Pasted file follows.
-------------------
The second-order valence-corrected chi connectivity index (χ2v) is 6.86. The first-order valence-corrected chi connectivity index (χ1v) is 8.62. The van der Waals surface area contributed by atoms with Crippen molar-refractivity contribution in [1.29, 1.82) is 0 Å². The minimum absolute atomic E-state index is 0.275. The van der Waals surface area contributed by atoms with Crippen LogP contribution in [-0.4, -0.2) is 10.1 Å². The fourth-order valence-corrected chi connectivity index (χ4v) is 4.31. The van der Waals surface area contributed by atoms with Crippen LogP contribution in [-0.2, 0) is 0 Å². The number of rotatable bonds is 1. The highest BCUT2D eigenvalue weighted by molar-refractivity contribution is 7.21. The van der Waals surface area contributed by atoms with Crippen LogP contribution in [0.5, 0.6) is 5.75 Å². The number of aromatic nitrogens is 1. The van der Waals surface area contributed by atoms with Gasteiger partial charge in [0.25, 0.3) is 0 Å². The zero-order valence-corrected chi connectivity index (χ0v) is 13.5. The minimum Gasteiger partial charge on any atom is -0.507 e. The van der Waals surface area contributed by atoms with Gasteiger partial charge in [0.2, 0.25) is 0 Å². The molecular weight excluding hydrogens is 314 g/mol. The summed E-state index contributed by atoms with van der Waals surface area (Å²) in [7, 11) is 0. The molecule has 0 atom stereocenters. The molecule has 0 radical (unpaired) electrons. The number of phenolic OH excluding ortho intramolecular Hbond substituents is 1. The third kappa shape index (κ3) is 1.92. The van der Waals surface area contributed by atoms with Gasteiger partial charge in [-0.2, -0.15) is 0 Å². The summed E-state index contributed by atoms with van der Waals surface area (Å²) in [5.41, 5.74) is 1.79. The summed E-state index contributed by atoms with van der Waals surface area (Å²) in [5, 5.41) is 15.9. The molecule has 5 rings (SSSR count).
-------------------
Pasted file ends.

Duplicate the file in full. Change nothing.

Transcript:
The second-order valence-corrected chi connectivity index (χ2v) is 6.86. The first-order valence-corrected chi connectivity index (χ1v) is 8.62. The van der Waals surface area contributed by atoms with Crippen molar-refractivity contribution in [1.29, 1.82) is 0 Å². The minimum absolute atomic E-state index is 0.275. The van der Waals surface area contributed by atoms with Crippen LogP contribution in [-0.4, -0.2) is 10.1 Å². The fourth-order valence-corrected chi connectivity index (χ4v) is 4.31. The van der Waals surface area contributed by atoms with Crippen LogP contribution in [-0.2, 0) is 0 Å². The number of rotatable bonds is 1. The highest BCUT2D eigenvalue weighted by molar-refractivity contribution is 7.21. The van der Waals surface area contributed by atoms with Crippen LogP contribution in [0.5, 0.6) is 5.75 Å². The number of aromatic nitrogens is 1. The van der Waals surface area contributed by atoms with Gasteiger partial charge in [0.25, 0.3) is 0 Å². The zero-order valence-corrected chi connectivity index (χ0v) is 13.5. The minimum Gasteiger partial charge on any atom is -0.507 e. The van der Waals surface area contributed by atoms with Gasteiger partial charge in [0.2, 0.25) is 0 Å². The molecular weight excluding hydrogens is 314 g/mol. The summed E-state index contributed by atoms with van der Waals surface area (Å²) in [7, 11) is 0. The molecule has 0 atom stereocenters. The molecule has 0 radical (unpaired) electrons. The number of phenolic OH excluding ortho intramolecular Hbond substituents is 1. The third kappa shape index (κ3) is 1.92. The van der Waals surface area contributed by atoms with Gasteiger partial charge in [-0.2, -0.15) is 0 Å². The summed E-state index contributed by atoms with van der Waals surface area (Å²) in [5.41, 5.74) is 1.79. The summed E-state index contributed by atoms with van der Waals surface area (Å²) in [5, 5.41) is 15.9. The molecule has 5 rings (SSSR count).